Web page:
Last night saw the return of Islanders enforcer and all-around bad seed Trevor Gillies. Gillies missed the last nine games after being suspended for his part in the brawl that erupted between the Islanders and Penguins. Gillies was banned for delivering a disgusting elbow to the head of Penguins forward Eric Tangradi. Upon being removed from the game, Gillies stood at the exit door taunting Tangradi while he laid on the ice.
With that brand of charm and manner of play, Gillies returned to the ice against the Minnesota Wild. Early in the second period, Wild forward Cal Clutterbuck delivered a questionable hit to Isles rookie Justin DiBenedetto. After that hit, Gillies then checked Clutterbuck up high around his head unknowingly putting Clutterbuck down on the ice. Clutterbuck received a minor penalty for boarding DiBenedetto while Gillies received a five-minute major for checking from behind and a game misconduct. You can see video of the play here on YouTube.
In the video you can see that Gillies goes out of his way to hit Clutterbuck in the head. If Gillies feels like he was doing right by his teammate who had just taken an iffy hit, that’s his opinion. Gillies said as much afterwards.
“There was no intent to injure him. I saw him hit DiBo and I just made a hit on him. That was it.”
Of course, his way of meting out justice was completely wrong. Considering this was the perfect instance of a Rule 48 violation for a blow to the head, expect Colin Campbell to weigh in in a big way on this hit.
The key here, of course, is seeing if it’s right to separate the incident itself from the perpetrator. In this case, it’s virtually impossible to do that. Gillies has shown that he’s a heartless goon and has no qualms about delivering a hit that may or may not injure an opponent. He showed zero remorse in what he did to Eric Tangradi and while his quotes after tonight’s game show that he’s at least aware he made a mistake, you figure he’s saying all the right things so as to make it appear that he made a mistake.
On Versus, Mike Milbury did not hold back in his thoughts on Trevor Gillies and what he brings to the ice in hockey.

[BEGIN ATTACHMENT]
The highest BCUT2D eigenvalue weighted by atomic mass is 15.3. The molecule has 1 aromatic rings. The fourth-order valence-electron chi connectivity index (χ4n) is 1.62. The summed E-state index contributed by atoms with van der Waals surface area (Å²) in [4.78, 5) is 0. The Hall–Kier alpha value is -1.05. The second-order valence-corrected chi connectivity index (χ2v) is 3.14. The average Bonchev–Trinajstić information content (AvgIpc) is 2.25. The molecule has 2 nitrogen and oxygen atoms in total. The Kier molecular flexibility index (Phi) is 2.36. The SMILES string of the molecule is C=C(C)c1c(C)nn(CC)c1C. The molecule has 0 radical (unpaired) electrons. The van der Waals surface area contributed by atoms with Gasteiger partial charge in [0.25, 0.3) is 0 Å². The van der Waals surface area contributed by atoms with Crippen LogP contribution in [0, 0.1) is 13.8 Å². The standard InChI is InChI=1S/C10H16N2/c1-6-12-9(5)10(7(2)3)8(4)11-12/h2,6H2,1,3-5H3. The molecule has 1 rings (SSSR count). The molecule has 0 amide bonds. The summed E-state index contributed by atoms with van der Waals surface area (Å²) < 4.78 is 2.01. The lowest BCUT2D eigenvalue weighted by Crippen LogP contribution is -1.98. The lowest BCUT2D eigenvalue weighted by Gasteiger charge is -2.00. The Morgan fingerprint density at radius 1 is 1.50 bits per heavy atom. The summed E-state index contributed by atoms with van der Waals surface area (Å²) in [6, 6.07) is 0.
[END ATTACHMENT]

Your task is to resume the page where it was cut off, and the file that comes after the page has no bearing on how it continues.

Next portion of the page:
“I love guys that play tough hockey but this is a guy that doesn’t get it. This is a guy that crosses the line and doesn’t know what’s appropriate and what’s inappropriate behavior in a hockey game and that’s a dangerous, dangerous thing. When you have guys like that it’s not just to win a hockey game, it’s to get rid of some personal demons that he has in his own background. It becomes scary.
“The league has to step in here and the Islanders general manger, the Islanders coach, and the Islanders owner have to figure this out. They’ve embarrassed themselves here one time too many. OK you have an incident, that happens from time to time, but Garth Snow should be embarrassed for his team and so should Jack Capuano. They happen to be friends of mine. I hope they get it and if they don’t get it, I hope the league gives it to them.”
If that wasn’t harsh enough, Milbury capped it off saying this:
“He’s not a hockey player. This guy is not a hockey player. Get him out of the league as soon as you can. When you have that, he’s not trying to play hockey, he’s trying to make a personal statement.”
Now the ball is in the court of Colin Campbell. Now he’s got a guy who is fresh off a nine game suspension for laying one scummy hit on an unsuspecting player’s head and in his first game back from that suspension, a suspension that was supposed to teach him a lesson about what not to do in the NHL, he goes out and does the same brand of thing that got him in trouble just two weeks ago.
Gillies is now a repeat offender and considering how harsh his first punishment was you’d have to think that this time around things would be about the same, if not worse, for Gillies. Of course, with how fickle punishments end up being your guess is as good as ours is as far as what will happen. He might get the book thrown at him and sat down for 15 games, or he might get the seemingly standard three or four games for violating Rule 48. The lack of black and white rulings in these matters make it impossible to figure it all out.
The league missed out on their chance to really send a message about reckless play before, whether or not they decide to heed Mario Lemieux’s words this time around will certainly put the league under the microscope when it comes to giving a damn about player’s safety and weeding out the bad seeds. The league cannot afford either from their own standpoint or a PR standpoint to come up light on this. Dropping the hammer on Gillies will send the right message.